Boston. The country I walk through these last days of war is fully outfitted in its civilian uniform. Yellow ribbons hang like badges of belonging on everything from trees to storm doors to lapels. American flags line streets and mark homes as if on permanent dress parade.
Ambivalence has gone underground for the duration and we are expected to respond with the unanimity of a trained troop. Those who doubt, those who cannot join the regimental cheering, have felt the chill wind of exclusion, a patriotic form of shunning.
In New Jersey, an Italian basketball player was hounded off the team because he chose not to wear a flag. In Erie, Pennsylvania, the anti-war Benedictine sisters beat out Saddam Hussein to win a radio show's title of "bad guy" of the day. In New Hampshire, a man arguing earnestly but civilly about the origins and outcomes of the war was interrupted by a passer-by who threatened to break his face.
Even this short war, with a routed enemy, seems to have chipped away at one of the values Americans hold in common: the right to dissent from what we hold in common.
Just two weeks ago, I sat with Nadine Strossen, the energetic new president of the American Civil Liberties Union, and talked of this. The ACLU was founded in the wake of World War I and she listed for me a few of the domestic casualties of that war.
There was the man arrested for sedition after he cynically told a woman knitting socks that her socks would never get to the troops. There was the minister jailed for reading the Bill of Rights in public. There was the Nebraska legislature that outlawed the teaching of German.
Ms. Strossen, a law professor, knows about wartime dissent from her family history as well. Her maternal grandfather, a conscientious objector to World War I, was publicly ridiculed before a New Jersey courthouse. Her father spent nine months in a German concentration camp for opposing Hitler.
In her own 40 years, she said, "We have always been in some kind of warlike state -- the cold war, the war on drugs, the war on pornography. It's no coincidence that war speech is used to create the sense of panic that we must give up our rights for something looming."
So war in the Persian Gulf has filled another set of folders for civil-liberties files. One for soldiers who couldn't get Bibles sent to the gulf. Another for gay and lesbian soldiers. A third for conscientious objectors. A fourth for the Arab-Americans. A fifth for press censorship. A sixth for protestors.
In the past weeks, we are told, war has pulled America up and out of its post-Vietnam depression. But I have often thought the enthusiasm for this fighting came from another place, from a deep longing for a sense of community.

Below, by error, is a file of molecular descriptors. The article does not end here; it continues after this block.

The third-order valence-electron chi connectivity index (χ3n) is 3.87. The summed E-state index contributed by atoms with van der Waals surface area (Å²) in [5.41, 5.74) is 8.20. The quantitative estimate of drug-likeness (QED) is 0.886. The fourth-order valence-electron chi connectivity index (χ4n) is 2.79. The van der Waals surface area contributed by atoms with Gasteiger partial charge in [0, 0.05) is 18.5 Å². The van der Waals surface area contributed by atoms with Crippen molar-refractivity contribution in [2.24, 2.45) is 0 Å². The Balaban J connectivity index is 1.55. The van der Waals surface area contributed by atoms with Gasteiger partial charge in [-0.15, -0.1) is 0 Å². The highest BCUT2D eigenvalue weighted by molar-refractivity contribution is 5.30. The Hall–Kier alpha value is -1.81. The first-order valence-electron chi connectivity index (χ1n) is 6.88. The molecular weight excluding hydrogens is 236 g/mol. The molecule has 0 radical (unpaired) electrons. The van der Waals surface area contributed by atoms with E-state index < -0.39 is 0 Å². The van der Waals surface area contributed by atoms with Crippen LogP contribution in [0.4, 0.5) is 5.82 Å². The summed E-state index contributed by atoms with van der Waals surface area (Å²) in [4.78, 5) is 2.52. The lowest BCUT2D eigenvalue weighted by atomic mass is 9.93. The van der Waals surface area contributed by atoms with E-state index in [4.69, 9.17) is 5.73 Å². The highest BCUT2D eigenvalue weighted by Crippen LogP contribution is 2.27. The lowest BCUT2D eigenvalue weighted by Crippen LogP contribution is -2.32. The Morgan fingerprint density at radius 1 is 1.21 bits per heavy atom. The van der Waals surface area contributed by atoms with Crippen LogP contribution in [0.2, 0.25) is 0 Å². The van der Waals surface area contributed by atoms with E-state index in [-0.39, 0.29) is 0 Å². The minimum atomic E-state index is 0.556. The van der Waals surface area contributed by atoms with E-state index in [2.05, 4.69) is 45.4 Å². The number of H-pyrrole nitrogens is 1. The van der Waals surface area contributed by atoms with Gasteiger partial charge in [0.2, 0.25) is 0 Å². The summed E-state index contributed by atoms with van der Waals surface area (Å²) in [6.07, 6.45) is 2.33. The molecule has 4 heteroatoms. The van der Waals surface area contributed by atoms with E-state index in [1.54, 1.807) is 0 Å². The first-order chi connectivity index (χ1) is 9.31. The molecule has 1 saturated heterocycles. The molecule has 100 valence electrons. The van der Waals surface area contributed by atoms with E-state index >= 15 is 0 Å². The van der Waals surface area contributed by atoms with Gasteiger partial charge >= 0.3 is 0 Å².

We have just lived through a decade of every-man-for-himself individualism. During the '80s, it often seemed that our nation, our cities, our families were divided into the lowest common denominator. Diversity seemed more like a cause of disintegration than the basic stuff of a melting pot. Against that backdrop, war can give a nation a sense of common purpose.
I have been among those looking for community, hoping to renew a sense of connection. But the war fever that has bound us together also reminds me that not every community is benign, not every piece of common ground is welcoming.
There is a difference between the mutual support of a community and the tyranny of a majority. There is a line of thought that runs from community to patriotism to nationalism to jingoism. When nearly two-thirds of Americans think it is a "bad thing" to protest against the war while we are fighting, the price of admission can be silence.
"My impression is that there is more tolerance for dissent than in the past," says Nadine Strossen. By historic measures, she may be right. This time there has been no internment. No laws against sedition. No hearings about treasonous speech. Not a single tar-and-feathering.
But as the war ends, in a country decked out in its militant finery, I am struck again by how fragile our value system is. When the yellow ribbons are down, the flags put away, the troops home, we are only held together by the most contradictory of bonds: a common belief that we may differ.
Ellen Goodman is a syndicated columnist.